American Experiment submits 60 pages of comments opposing Xcel Energy’s Green New Deal

Center of the American Experiment is proud to announce that earlier this year, our organization filed 60 pages of comments opposing Xcel Energy’s Green New Deal with the Minnesota Public Utilities Commission.

Xcel’s plan would retire their reliable, affordable coal plants a decade before the end of their useful lives and replace them with expensive and unreliable wind, solar, with natural gas backup.

This plan will come at huge costs to Minnesota families and businesses, make our state more susceptible to huge spikes in natural gas prices, and increase the risk of blackouts: all to potentially increase temperatures in Minnesota.

Costs for consumers

Our analysis shows that Xcel’s plan would cost Minnesota families and businesses an additional $57 billion through 2050, compared to what they are paying for electricity today. This translates into an additional $1,400 per year for every Xcel Energy customer (residential, commercial and industrial) through 2051.

Under Xcel’s plan, electricity prices for residential customers would nearly double, increasing to 27.3 cents per kilowatt-hour, by 2034. This means Xcel Energy customers will pay more for electricity than people who currently live in California, who pay 22.53 cents per kilowatt-hour.

Prices rise because Xcel Energy’s coal plants are some of the most affordable, and reliable producers of electricity in the state, and closing them down means we will be building unreliable wind turbines and solar panels that require expensive backup plants to try to keep the lights on.

The graph below shows the Sherburne County coal plant produced electricity for about $31 per megawatt-hour (MWh) in 2019. AS King, which was recently upgraded, produced electricity for $46.67 per MWh.

We calculated the cost of new wind and solar facilities by using Xcel’s assumptions for the generation cost, and then calculating the cost of increasing property taxes, transmission costs, utility profits, and the cost “load balancing,” which is the additional cost we pay for the “backup” natural gas facilities that must be on line to provide reliable electricity service.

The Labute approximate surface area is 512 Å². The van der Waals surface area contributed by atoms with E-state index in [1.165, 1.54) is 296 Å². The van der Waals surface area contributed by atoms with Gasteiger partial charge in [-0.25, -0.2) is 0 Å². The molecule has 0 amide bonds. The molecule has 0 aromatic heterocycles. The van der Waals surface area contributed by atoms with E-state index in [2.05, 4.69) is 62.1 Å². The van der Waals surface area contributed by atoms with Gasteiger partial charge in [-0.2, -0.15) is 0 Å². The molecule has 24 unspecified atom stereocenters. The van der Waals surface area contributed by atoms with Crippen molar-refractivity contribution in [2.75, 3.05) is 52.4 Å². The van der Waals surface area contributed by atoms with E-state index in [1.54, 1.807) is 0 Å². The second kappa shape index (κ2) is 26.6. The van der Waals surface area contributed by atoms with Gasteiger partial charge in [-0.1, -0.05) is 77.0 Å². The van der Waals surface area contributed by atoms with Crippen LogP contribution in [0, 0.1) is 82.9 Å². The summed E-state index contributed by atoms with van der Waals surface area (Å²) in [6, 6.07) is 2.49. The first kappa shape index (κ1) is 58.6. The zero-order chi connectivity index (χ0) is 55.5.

When these hidden costs are accounted for, new wind facilities cost $109 per MWh and solar facilities cost $173 per MWh.

Natural gas price spikes

By prematurely retiring their coal plants in Minnesota, Xcel Energy is making our entire energy system more dependent upon wind, solar, and most importantly, natural gas, than ever before. This ended very poorly in Texas.

Cold-weather events like the Polar Vortex often cause wind turbines to produce very low amounts of electricity. This occurs because wind turbines automatically shut down when it is -22°F and because these weather events are often accompanied by low-pressure weather systems that produce little wind.

This means that once the coal plants are gone, natural gas will do the heavy lifting during extreme cold weather events if wind and solar don’t show up to work. The graph below shows what this might look like on a hypothetical day in 2035 with low wind and solar output.

Putting all of our electricity eggs in the natural gas basket will make large price spikes for home heating, like the extra $400 reported in February, more likely to occur because we will be depending on natural gas to heat our homes and power our electric grid. Unlike coal and nuclear plants, which store weeks or months of fuel on-site, natural gas arrives just-in-time by pipeline. This makes supplies more susceptible to bottlenecks and shortages.

Reducing reliability

Xcel’s plan would make Minnesota increasingly reliant upon the wind, solar, natural gas, and imports of electricity from other states when the wind isn’t blowing or the sun isn’t shining. This is the California model of energy policy, and it resulted in rolling blackouts last summer because other states didn’t have enough electricity to spare.

The graph below shows California had more power plants in service than ever before in 2019, but the amount of reliable capacity has been falling since 2013. Unreliable solar panels have made up the bulk of capacity additions since then, and solar panels don’t work at night.

Xcel is essentially doing the same thing by growing the amount of wind and solar on the grid and shutting down its coal plants, which is bad news for all Minnesotans.

Increasing local temperatures

Xcel’s entire justification for this plan is to reduce carbon dioxide emissions, but reducing these emissions will reduce future temperatures by 0.00039° C by 2100, an amount far too small to measure. However, research from Harvard suggests Xcel’s plan would result in a massive increase in local temperatures caused by wind turbines mixing air columns in the atmosphere.

Temperature observations at a wind facility in Texas show significant warming, especially at night. This local surface warming would dwarf the reduction in future temperatures from Xcel Energy’s plan.

By building out a fleet of wind turbines, Minnesotans would get the worst of all worlds: higher costs for electricity and warmer local temperatures near the earth’s surface, which has important implications for the state’s agricultural industry.

Many of these points are discussed in greater detail in our official comments. American Experiment will also be supplementing these comments with additional information to protect Minnesota families and businesses from rising costs.